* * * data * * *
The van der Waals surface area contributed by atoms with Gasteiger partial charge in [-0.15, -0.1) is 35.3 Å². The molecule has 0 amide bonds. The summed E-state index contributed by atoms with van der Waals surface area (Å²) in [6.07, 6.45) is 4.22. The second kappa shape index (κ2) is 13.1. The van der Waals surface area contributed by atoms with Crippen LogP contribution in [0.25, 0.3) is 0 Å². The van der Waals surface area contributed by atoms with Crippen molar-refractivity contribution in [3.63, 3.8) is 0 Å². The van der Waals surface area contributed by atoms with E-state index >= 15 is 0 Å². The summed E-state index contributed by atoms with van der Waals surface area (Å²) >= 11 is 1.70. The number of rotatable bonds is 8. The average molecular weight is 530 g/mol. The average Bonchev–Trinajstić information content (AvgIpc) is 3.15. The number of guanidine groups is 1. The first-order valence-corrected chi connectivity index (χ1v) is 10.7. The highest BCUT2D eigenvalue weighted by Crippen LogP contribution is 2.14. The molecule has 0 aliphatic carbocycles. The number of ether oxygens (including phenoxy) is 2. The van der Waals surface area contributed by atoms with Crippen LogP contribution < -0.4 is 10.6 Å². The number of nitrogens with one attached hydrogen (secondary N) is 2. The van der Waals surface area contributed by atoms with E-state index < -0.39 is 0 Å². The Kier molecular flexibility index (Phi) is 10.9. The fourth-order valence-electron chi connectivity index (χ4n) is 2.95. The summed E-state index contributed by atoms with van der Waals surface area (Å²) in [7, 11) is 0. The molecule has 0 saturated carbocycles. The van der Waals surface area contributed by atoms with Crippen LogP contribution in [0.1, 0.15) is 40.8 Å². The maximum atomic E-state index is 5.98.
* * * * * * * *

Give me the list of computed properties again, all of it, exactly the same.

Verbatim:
The van der Waals surface area contributed by atoms with Gasteiger partial charge in [-0.15, -0.1) is 35.3 Å². The molecule has 0 amide bonds. The summed E-state index contributed by atoms with van der Waals surface area (Å²) in [6.07, 6.45) is 4.22. The second kappa shape index (κ2) is 13.1. The van der Waals surface area contributed by atoms with Crippen LogP contribution in [0.25, 0.3) is 0 Å². The van der Waals surface area contributed by atoms with Crippen molar-refractivity contribution in [3.63, 3.8) is 0 Å². The van der Waals surface area contributed by atoms with E-state index >= 15 is 0 Å². The summed E-state index contributed by atoms with van der Waals surface area (Å²) >= 11 is 1.70. The number of rotatable bonds is 8. The average molecular weight is 530 g/mol. The average Bonchev–Trinajstić information content (AvgIpc) is 3.15. The number of guanidine groups is 1. The first-order valence-corrected chi connectivity index (χ1v) is 10.7. The highest BCUT2D eigenvalue weighted by Crippen LogP contribution is 2.14. The molecule has 0 aliphatic carbocycles. The number of ether oxygens (including phenoxy) is 2. The van der Waals surface area contributed by atoms with Crippen LogP contribution < -0.4 is 10.6 Å². The number of nitrogens with one attached hydrogen (secondary N) is 2. The van der Waals surface area contributed by atoms with E-state index < -0.39 is 0 Å². The Kier molecular flexibility index (Phi) is 10.9. The fourth-order valence-electron chi connectivity index (χ4n) is 2.95. The summed E-state index contributed by atoms with van der Waals surface area (Å²) in [7, 11) is 0. The molecule has 0 saturated carbocycles. The van der Waals surface area contributed by atoms with Crippen LogP contribution in [0.1, 0.15) is 40.8 Å². The maximum atomic E-state index is 5.98.